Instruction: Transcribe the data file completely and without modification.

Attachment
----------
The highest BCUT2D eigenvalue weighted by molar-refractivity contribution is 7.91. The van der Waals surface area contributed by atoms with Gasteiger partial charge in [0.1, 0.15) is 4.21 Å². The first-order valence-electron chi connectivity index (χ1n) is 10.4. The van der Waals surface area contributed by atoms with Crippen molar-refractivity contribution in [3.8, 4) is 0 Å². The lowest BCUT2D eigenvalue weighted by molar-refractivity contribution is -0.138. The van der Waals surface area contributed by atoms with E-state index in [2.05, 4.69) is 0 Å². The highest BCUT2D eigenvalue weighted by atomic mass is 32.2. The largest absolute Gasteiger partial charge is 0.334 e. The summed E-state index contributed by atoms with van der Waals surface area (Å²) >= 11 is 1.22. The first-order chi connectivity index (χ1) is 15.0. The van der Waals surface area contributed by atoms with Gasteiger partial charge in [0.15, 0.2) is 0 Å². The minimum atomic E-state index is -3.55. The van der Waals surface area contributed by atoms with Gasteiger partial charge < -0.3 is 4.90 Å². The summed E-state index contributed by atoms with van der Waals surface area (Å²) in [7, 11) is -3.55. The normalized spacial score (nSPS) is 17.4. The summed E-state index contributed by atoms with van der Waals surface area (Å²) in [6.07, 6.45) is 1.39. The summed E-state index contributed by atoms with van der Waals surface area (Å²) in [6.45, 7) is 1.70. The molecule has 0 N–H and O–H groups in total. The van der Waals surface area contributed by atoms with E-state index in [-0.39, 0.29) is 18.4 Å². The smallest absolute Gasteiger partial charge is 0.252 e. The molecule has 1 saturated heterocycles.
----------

The highest BCUT2D eigenvalue weighted by molar-refractivity contribution is 7.91. The van der Waals surface area contributed by atoms with Gasteiger partial charge in [0.1, 0.15) is 4.21 Å². The first-order valence-electron chi connectivity index (χ1n) is 10.4. The van der Waals surface area contributed by atoms with Crippen molar-refractivity contribution in [3.8, 4) is 0 Å². The lowest BCUT2D eigenvalue weighted by molar-refractivity contribution is -0.138. The van der Waals surface area contributed by atoms with E-state index in [2.05, 4.69) is 0 Å². The highest BCUT2D eigenvalue weighted by atomic mass is 32.2. The largest absolute Gasteiger partial charge is 0.334 e. The summed E-state index contributed by atoms with van der Waals surface area (Å²) >= 11 is 1.22. The first-order chi connectivity index (χ1) is 15.0. The van der Waals surface area contributed by atoms with Gasteiger partial charge in [0.15, 0.2) is 0 Å². The minimum atomic E-state index is -3.55. The van der Waals surface area contributed by atoms with Gasteiger partial charge < -0.3 is 4.90 Å². The summed E-state index contributed by atoms with van der Waals surface area (Å²) in [7, 11) is -3.55. The normalized spacial score (nSPS) is 17.4. The summed E-state index contributed by atoms with van der Waals surface area (Å²) in [6.07, 6.45) is 1.39. The summed E-state index contributed by atoms with van der Waals surface area (Å²) in [6.45, 7) is 1.70. The molecule has 0 N–H and O–H groups in total. The van der Waals surface area contributed by atoms with E-state index in [-0.39, 0.29) is 18.4 Å². The smallest absolute Gasteiger partial charge is 0.252 e. The molecule has 1 saturated heterocycles.